Homer Vol. I. Iliad (Books I-XII) 3/e: Iliad v. 1 (Oxford Classical Texts) (Greek) Hardcover – 26 Mar 1963
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Excellent standard text. (Jeanne G. Kurtz, University of New Hampshire)
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Homer is celebrated as the greatest of ancient Greek epic poets. These epics lie at the beginning of the Western canon of literature, and have had an enormous influence on the history of literature.
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This is the first volume of the Monro-Allen edition of Homer's "Iliad", still the unsurpassed modern edition of the greatest poem by Western literature's greatest poet. Yes, it's in classical Greek, and no, there is no translation. David Monro and Thomas Allen published their four-volume edition of the works of the possibly mythical poet known to us as "Homer" back in 1902. They brought out a second edition in 1908, and a third in 1920. Homer scholarship has not unearthed anything in the meantime which might lead us to make serious changes to Monro and Allen's text.
Most of us first read Homer in translation, of course, and it may interest the common reader to know that this was the edition that both Richmond Lattimore and Robert Fagles used for their very different translations of the poem - Lattimore, grander and closer to the original, in 1951; Fagles, more colloquial and more accessible, in the late 1980s. These translations are still in print, and Fagles at least is a bit of a bestseller.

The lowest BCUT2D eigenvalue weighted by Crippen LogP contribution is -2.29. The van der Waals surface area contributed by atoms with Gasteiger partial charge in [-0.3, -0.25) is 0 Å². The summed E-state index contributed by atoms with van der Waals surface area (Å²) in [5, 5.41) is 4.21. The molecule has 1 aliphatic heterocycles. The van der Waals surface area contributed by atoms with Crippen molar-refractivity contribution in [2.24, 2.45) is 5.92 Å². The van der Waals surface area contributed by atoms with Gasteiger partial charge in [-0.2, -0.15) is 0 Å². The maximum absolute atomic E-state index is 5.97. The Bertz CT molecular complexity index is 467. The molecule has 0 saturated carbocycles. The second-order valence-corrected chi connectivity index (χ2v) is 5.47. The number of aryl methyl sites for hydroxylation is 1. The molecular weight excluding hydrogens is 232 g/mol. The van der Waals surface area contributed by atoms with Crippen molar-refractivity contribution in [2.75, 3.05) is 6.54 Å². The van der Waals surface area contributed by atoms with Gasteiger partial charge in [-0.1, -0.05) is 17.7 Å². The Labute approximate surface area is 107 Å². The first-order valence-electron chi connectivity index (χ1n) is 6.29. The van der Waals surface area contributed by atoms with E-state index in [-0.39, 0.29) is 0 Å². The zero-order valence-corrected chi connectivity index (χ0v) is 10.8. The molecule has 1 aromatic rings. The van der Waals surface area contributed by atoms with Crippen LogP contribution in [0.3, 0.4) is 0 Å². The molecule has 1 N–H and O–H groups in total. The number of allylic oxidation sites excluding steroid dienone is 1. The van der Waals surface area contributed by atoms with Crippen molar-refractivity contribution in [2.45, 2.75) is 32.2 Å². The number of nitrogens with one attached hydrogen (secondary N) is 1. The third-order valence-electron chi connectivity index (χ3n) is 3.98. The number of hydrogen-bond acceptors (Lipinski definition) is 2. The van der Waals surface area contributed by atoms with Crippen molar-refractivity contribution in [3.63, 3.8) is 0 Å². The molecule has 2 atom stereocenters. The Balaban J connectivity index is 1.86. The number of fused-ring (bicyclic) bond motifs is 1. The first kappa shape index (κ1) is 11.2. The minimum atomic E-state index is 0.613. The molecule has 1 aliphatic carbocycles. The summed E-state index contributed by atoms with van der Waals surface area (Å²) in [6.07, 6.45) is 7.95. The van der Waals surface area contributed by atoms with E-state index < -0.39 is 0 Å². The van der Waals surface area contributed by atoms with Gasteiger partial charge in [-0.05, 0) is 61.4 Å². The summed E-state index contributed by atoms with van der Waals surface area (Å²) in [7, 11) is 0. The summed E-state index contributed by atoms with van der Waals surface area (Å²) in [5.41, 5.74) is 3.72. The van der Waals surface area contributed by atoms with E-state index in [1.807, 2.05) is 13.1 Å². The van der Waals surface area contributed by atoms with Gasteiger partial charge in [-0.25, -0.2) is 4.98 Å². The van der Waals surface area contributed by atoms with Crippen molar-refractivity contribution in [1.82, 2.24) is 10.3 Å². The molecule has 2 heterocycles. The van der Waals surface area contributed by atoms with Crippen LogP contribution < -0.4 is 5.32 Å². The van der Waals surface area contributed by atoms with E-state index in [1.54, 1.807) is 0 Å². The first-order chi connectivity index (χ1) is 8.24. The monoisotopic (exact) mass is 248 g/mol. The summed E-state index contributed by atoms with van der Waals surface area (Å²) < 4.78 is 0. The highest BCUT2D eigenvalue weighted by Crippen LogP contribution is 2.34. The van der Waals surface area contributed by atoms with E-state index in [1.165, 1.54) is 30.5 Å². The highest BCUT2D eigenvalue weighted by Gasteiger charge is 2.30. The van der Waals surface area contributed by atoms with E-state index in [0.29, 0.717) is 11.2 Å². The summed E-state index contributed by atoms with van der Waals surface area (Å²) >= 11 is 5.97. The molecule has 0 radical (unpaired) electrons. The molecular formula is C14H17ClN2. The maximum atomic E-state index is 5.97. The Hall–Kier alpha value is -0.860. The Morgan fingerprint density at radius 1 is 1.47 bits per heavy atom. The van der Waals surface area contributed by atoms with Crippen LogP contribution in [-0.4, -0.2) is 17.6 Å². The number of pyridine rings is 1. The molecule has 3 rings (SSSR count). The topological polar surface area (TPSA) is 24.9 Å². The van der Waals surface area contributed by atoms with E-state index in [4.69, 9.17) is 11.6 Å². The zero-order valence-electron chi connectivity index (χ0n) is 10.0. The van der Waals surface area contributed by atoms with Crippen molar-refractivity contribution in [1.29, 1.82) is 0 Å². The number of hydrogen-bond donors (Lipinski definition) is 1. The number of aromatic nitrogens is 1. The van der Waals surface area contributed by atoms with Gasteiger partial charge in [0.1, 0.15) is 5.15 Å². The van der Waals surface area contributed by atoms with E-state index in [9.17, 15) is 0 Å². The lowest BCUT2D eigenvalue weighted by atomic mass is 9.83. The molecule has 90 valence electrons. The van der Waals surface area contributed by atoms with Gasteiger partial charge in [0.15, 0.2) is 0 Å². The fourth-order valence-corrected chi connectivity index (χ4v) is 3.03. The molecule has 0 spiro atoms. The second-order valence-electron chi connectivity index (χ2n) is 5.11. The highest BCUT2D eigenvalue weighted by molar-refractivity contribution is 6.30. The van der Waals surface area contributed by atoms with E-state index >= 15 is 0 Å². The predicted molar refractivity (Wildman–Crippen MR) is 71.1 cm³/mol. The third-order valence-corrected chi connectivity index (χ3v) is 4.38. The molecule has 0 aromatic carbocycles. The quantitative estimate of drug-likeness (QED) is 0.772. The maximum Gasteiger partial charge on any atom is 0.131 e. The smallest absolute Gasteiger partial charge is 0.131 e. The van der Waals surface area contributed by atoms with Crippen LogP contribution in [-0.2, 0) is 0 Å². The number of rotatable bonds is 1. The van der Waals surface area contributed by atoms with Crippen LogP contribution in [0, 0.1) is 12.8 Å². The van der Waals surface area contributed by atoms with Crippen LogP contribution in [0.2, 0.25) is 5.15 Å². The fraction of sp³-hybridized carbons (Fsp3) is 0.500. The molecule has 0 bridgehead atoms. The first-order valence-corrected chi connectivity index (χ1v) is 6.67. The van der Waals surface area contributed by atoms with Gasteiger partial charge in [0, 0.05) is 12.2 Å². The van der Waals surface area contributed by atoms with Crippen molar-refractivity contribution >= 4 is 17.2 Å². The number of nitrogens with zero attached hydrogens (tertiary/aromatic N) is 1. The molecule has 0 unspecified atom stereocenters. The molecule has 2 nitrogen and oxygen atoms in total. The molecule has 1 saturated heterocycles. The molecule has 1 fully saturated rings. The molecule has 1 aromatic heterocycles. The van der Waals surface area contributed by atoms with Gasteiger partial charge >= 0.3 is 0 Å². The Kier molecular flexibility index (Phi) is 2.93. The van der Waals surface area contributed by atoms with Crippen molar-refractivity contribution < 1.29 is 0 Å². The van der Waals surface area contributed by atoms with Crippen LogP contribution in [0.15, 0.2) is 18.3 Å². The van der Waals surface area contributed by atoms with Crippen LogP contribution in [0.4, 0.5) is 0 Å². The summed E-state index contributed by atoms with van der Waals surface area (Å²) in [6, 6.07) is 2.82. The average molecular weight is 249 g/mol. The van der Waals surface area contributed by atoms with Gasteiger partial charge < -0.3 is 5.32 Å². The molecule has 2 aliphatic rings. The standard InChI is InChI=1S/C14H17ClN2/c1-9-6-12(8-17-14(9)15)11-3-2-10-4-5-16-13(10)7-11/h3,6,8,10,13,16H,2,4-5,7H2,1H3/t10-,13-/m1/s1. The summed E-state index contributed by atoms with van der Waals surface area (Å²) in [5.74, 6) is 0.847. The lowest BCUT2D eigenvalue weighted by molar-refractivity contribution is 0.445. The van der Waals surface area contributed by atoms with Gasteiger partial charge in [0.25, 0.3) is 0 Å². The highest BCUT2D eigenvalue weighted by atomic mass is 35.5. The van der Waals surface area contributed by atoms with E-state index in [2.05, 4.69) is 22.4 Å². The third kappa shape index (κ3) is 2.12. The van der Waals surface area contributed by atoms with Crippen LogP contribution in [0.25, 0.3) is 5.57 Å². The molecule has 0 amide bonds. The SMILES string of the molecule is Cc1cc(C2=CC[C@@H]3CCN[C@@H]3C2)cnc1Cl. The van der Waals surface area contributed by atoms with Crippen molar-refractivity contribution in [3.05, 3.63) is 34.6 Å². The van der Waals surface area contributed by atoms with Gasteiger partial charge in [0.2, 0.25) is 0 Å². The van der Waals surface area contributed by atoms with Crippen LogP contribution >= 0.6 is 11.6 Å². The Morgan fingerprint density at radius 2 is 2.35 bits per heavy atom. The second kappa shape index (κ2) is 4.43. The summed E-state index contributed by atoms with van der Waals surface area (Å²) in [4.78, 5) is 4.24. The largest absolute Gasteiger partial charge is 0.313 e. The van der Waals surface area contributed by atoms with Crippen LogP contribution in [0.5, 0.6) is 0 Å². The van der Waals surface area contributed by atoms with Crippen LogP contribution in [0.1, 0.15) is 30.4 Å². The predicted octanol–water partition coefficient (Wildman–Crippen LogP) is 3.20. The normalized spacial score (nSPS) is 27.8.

Still, there is something very exciting about learning enough classical Greek to make one's way into the first lines of this majestic poem: "Menin áeide, thea, Peleïádeo Akhilaos/ouloménin, hè muri Akhaios alge etheke..." - Sing, goddess, the rage of Peleus' son Achilles, and its devastation, which caused such agony to the Greeks...
I am not a cultural snob, in that I do not think that being able to read the Greek and Latin classics in the original makes you into a "better person".Read more ›
Most Helpful Customer Reviews on Amazon.com (beta)
The Iliad centers around the anger of the warrior Achilles when Agammenon unjustly takes his concubine. Achilles subsequently refuses to fight, and, because his divine strength makes him indispensible to the Greek war effort, the Greeks are nearly driven from the Trojan shores.
Reading this book in the original language makes a big difference. Homer is a master of both sound and sense and to read him in translation deprives the reader of the former.
The lack of commentary and vocabulary in this edition does not make it the best choice for beginners in Greek.
The fullness of the apparatus is self-evident. For the text, I recommend the review by Richard Janko in Classical Review 2000 (new series 50, 1) pages 1-4.
Physically, all the OCTs are pasted together with what must be the cheapest glue obtainable. Pages began to come out of this OCT on my third reading. (It took only two readings for pages to come unglued from my OCT Vergil.) The Teubner texts are genuine, hardcover books: the pages are sown to the binding.